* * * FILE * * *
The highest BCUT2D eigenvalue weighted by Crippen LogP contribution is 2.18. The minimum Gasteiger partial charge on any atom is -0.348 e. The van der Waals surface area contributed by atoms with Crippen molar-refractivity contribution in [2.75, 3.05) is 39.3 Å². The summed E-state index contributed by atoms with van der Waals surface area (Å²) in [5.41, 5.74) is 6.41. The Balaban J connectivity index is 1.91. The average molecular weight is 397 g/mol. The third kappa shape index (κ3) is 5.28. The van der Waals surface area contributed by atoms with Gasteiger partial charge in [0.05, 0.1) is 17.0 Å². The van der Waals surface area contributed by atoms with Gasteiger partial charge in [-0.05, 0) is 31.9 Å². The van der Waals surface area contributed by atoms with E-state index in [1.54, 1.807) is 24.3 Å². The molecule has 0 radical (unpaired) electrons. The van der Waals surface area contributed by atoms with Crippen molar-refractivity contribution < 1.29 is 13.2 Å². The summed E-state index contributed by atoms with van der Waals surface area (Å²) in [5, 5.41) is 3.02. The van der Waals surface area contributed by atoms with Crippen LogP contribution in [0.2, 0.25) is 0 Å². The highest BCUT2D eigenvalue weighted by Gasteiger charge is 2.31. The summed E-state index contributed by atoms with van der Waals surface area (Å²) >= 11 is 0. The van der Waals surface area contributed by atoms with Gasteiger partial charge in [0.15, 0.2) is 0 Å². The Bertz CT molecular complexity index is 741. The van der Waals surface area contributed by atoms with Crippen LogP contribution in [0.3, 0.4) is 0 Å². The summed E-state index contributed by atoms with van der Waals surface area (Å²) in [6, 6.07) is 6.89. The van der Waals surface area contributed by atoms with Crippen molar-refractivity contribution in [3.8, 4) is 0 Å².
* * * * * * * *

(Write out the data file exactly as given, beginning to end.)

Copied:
The highest BCUT2D eigenvalue weighted by Crippen LogP contribution is 2.18. The minimum Gasteiger partial charge on any atom is -0.348 e. The van der Waals surface area contributed by atoms with Crippen molar-refractivity contribution in [2.75, 3.05) is 39.3 Å². The summed E-state index contributed by atoms with van der Waals surface area (Å²) in [5.41, 5.74) is 6.41. The Balaban J connectivity index is 1.91. The average molecular weight is 397 g/mol. The third kappa shape index (κ3) is 5.28. The van der Waals surface area contributed by atoms with Gasteiger partial charge in [0.05, 0.1) is 17.0 Å². The van der Waals surface area contributed by atoms with Gasteiger partial charge in [-0.05, 0) is 31.9 Å². The van der Waals surface area contributed by atoms with E-state index in [1.54, 1.807) is 24.3 Å². The molecule has 0 radical (unpaired) electrons. The van der Waals surface area contributed by atoms with Crippen molar-refractivity contribution < 1.29 is 13.2 Å². The summed E-state index contributed by atoms with van der Waals surface area (Å²) in [5, 5.41) is 3.02. The van der Waals surface area contributed by atoms with Crippen LogP contribution in [0.2, 0.25) is 0 Å². The highest BCUT2D eigenvalue weighted by Gasteiger charge is 2.31. The summed E-state index contributed by atoms with van der Waals surface area (Å²) >= 11 is 0. The van der Waals surface area contributed by atoms with Gasteiger partial charge in [0.15, 0.2) is 0 Å². The Bertz CT molecular complexity index is 741. The van der Waals surface area contributed by atoms with Crippen LogP contribution in [0.3, 0.4) is 0 Å². The summed E-state index contributed by atoms with van der Waals surface area (Å²) in [6, 6.07) is 6.89. The van der Waals surface area contributed by atoms with Crippen molar-refractivity contribution in [3.8, 4) is 0 Å².